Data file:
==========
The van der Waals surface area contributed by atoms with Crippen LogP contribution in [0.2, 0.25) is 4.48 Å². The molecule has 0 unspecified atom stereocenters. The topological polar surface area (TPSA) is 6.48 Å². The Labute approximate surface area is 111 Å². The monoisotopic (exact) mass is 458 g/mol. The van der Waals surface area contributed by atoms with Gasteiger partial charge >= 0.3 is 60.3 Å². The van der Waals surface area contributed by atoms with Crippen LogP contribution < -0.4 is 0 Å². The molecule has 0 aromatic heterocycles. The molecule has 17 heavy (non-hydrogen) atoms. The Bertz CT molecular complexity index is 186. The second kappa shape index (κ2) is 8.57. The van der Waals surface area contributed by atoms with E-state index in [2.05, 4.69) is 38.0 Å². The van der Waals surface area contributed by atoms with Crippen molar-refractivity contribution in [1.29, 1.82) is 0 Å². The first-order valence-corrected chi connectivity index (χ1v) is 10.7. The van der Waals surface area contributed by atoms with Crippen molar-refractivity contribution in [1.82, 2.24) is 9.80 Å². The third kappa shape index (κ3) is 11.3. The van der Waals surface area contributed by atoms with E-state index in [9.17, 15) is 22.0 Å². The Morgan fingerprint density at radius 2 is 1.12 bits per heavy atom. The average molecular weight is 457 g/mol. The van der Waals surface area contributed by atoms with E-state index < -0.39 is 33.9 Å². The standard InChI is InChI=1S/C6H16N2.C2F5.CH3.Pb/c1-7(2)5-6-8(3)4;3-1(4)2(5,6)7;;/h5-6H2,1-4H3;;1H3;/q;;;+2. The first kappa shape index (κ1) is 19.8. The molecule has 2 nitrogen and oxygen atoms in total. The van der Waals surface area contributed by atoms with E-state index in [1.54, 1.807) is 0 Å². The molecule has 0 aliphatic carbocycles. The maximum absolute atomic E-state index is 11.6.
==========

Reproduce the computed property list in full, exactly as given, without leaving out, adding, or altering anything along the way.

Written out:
The van der Waals surface area contributed by atoms with Crippen LogP contribution in [0.2, 0.25) is 4.48 Å². The molecule has 0 unspecified atom stereocenters. The topological polar surface area (TPSA) is 6.48 Å². The Labute approximate surface area is 111 Å². The monoisotopic (exact) mass is 458 g/mol. The van der Waals surface area contributed by atoms with Gasteiger partial charge >= 0.3 is 60.3 Å². The van der Waals surface area contributed by atoms with Crippen LogP contribution < -0.4 is 0 Å². The molecule has 0 aromatic heterocycles. The molecule has 17 heavy (non-hydrogen) atoms. The Bertz CT molecular complexity index is 186. The second kappa shape index (κ2) is 8.57. The van der Waals surface area contributed by atoms with E-state index in [2.05, 4.69) is 38.0 Å². The van der Waals surface area contributed by atoms with Crippen molar-refractivity contribution in [1.29, 1.82) is 0 Å². The first-order valence-corrected chi connectivity index (χ1v) is 10.7. The van der Waals surface area contributed by atoms with Crippen molar-refractivity contribution in [1.82, 2.24) is 9.80 Å². The third kappa shape index (κ3) is 11.3. The van der Waals surface area contributed by atoms with E-state index in [9.17, 15) is 22.0 Å². The Morgan fingerprint density at radius 2 is 1.12 bits per heavy atom. The average molecular weight is 457 g/mol. The van der Waals surface area contributed by atoms with E-state index < -0.39 is 33.9 Å². The standard InChI is InChI=1S/C6H16N2.C2F5.CH3.Pb/c1-7(2)5-6-8(3)4;3-1(4)2(5,6)7;;/h5-6H2,1-4H3;;1H3;/q;;;+2. The first kappa shape index (κ1) is 19.8. The molecule has 2 nitrogen and oxygen atoms in total. The van der Waals surface area contributed by atoms with E-state index in [1.54, 1.807) is 0 Å². The molecule has 0 aliphatic carbocycles. The maximum absolute atomic E-state index is 11.6.